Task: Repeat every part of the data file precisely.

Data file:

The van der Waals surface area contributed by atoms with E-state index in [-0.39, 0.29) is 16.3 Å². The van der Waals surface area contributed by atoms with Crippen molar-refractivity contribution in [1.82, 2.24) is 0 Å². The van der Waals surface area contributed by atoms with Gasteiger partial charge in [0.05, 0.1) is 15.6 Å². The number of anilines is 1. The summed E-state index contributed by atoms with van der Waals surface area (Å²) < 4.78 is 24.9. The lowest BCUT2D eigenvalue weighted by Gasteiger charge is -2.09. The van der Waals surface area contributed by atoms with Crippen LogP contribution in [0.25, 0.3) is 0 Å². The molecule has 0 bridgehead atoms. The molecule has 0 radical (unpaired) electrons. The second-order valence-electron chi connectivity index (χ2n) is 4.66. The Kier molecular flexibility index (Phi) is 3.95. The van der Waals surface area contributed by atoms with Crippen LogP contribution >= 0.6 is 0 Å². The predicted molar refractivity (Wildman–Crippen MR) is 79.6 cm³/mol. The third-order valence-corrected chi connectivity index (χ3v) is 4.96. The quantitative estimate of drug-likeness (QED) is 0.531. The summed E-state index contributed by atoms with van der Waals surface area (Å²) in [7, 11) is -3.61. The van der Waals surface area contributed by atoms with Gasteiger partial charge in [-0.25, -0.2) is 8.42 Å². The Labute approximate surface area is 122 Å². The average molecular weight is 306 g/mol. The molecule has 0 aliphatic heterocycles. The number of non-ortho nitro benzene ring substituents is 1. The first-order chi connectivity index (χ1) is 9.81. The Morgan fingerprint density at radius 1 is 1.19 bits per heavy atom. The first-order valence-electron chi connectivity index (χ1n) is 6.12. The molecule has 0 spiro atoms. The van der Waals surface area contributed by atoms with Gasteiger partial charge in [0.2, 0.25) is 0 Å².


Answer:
The van der Waals surface area contributed by atoms with E-state index in [-0.39, 0.29) is 16.3 Å². The van der Waals surface area contributed by atoms with Crippen molar-refractivity contribution in [1.82, 2.24) is 0 Å². The van der Waals surface area contributed by atoms with Gasteiger partial charge in [0.05, 0.1) is 15.6 Å². The number of anilines is 1. The summed E-state index contributed by atoms with van der Waals surface area (Å²) < 4.78 is 24.9. The lowest BCUT2D eigenvalue weighted by Gasteiger charge is -2.09. The van der Waals surface area contributed by atoms with Crippen LogP contribution in [0.25, 0.3) is 0 Å². The molecule has 0 bridgehead atoms. The molecule has 0 radical (unpaired) electrons. The second-order valence-electron chi connectivity index (χ2n) is 4.66. The Kier molecular flexibility index (Phi) is 3.95. The van der Waals surface area contributed by atoms with Crippen LogP contribution >= 0.6 is 0 Å². The predicted molar refractivity (Wildman–Crippen MR) is 79.6 cm³/mol. The third-order valence-corrected chi connectivity index (χ3v) is 4.96. The quantitative estimate of drug-likeness (QED) is 0.531. The summed E-state index contributed by atoms with van der Waals surface area (Å²) in [7, 11) is -3.61. The van der Waals surface area contributed by atoms with Gasteiger partial charge in [-0.25, -0.2) is 8.42 Å². The Labute approximate surface area is 122 Å². The average molecular weight is 306 g/mol. The molecule has 0 aliphatic heterocycles. The number of non-ortho nitro benzene ring substituents is 1. The first-order chi connectivity index (χ1) is 9.81. The Morgan fingerprint density at radius 1 is 1.19 bits per heavy atom. The first-order valence-electron chi connectivity index (χ1n) is 6.12. The molecule has 0 spiro atoms. The van der Waals surface area contributed by atoms with Gasteiger partial charge in [0.2, 0.25) is 0 Å².